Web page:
Brad Wilcox is at it again. Chrisitanity Today interviewed him regarding his new sociological study, "What's Love Got to Do with It? Equality, Equity, Commitment, and Women's Marital Quality." First as Megan O'Rourke points out in her article on Salon "this study is based on surveys done between 1992 and 1994." Of course he found that women who stay in "traditional" roles were happier, and that even egalitarian women were happier when their husbands brought home at 66% of the income. I do agree that women want emotional engagement from their husbands--of course we want them to want to be a part of our lives and interested in who we are and what we do. But I do not agree with it doesn't matter how much housework he doe... Read more
The Bible records that humans were made in God's image and however we try to describe what that "looks" like, there can only be one image. God is not fragmented or divided into two "equal but different" parts. God is one God and we have been created to be like God. This surely is a clear statement which shows that all humans are intrinsically the same. There is no mention of a female image and a male image - a female sinfulness and male sinfulness or a female salvation and male salvation. It seems then to be ludicrous to suggest that some human beings were not created in God's image in quite the same way that others were made. Such a speculation makes way for all kinds of prejudice and discrimination which transgresses God's second commandment which is... Read more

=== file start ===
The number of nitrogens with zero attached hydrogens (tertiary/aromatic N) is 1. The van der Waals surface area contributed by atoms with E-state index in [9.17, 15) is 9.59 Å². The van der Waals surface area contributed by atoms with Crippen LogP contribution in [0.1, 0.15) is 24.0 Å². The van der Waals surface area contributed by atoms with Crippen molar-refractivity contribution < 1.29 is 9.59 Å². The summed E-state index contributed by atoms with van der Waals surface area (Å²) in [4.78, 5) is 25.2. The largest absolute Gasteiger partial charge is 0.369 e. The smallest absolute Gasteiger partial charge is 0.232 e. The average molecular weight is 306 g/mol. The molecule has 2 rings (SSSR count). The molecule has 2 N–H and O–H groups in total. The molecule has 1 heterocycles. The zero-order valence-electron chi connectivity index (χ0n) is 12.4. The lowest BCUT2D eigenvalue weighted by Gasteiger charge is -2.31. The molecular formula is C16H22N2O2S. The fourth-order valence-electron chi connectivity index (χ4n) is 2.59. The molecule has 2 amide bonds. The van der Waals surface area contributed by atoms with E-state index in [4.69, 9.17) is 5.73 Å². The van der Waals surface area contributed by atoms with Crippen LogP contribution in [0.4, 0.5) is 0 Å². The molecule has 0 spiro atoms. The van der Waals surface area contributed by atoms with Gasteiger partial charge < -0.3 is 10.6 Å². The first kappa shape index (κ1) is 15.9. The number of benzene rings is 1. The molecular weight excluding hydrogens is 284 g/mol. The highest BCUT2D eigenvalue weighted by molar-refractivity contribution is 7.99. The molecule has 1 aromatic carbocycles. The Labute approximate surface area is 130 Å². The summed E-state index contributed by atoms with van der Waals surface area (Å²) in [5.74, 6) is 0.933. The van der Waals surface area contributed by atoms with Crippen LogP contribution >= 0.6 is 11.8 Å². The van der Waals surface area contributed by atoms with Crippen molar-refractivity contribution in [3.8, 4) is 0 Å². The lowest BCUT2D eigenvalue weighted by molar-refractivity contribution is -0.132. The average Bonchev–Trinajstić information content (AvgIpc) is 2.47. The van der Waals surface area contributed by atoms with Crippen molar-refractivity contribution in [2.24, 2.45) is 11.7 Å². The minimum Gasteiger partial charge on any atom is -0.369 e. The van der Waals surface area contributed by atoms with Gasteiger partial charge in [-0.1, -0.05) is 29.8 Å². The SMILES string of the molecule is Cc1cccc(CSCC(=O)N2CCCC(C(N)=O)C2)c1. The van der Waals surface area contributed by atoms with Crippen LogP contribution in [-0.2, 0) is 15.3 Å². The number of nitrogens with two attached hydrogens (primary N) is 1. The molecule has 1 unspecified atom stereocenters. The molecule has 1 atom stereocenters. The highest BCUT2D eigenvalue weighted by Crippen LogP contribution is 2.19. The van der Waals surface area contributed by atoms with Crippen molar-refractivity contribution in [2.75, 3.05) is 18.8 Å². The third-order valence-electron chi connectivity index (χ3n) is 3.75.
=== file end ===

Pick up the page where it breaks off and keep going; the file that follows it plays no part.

I was working on my thesis in seminary. Tired of being asked if I was going to seminary to be a pastor's wife, I had decided to write a biblical theology of single women in ministry that would show God's calling for a woman was not dependent on her marital state. I was talking with my thesis advisor, Dr. Joseph Coleson, the professor of Old Testament Studies. He had looked at my outline and thesis proposal and told me that I needed to add a chapter addressing the Creation Story in Genesis 1:1—2:25, particularly the second creation account found in Gen. 2:5-25, where woman is created to be an ezer cenegdo to the man. If the Hebrew phrase simply meant "helper", then could a woman hold a leadership position in the church, let alone a single woman? But if th... Read more
A few weeks back I was teaching a class on Anabaptist history. I gave my usual spiel about the nature of history and the problems with reductionism. Anabaptist concerns were both theological and economical (among other things); cases of injustice, after all, traverse all aspects of life. Abuses by the church and its oppression of ideas were paralleled by abuses by the state and its oppression of life, liberty, and the pursuit of happiness (in this case, something as simple as the right to fish). To take the Anabaptist cause and bring it down to one simple idea (e.g., baptism), is to ignore the complexity of the situation and the people involved. Despite my caveats, there were still a few students who didn’t yet catch on. “But what was the reason they separat... Read more
A prominent sociologist on evangelicals, Sally Gallagher, has much to say to egalitarians in her article, The Marginalization of Evangelical Feminism. She questions, when 56% of evangelical women are employed outside the home and when many evangelical marriages are egalitarian in practice, why evangelicals as a whole have still rejected mutuality and partnership between the genders. One important point she makes is that well-known evangelical leaders have effectively linked evangelical feminism with androgyny. I have personally seen this many times from complementarian writing—statements like “evangelical feminists and their efforts to blur the genders that God made so beautifully distinct.” Complementarians have had definite success in convincing many people bo... Read more

Pages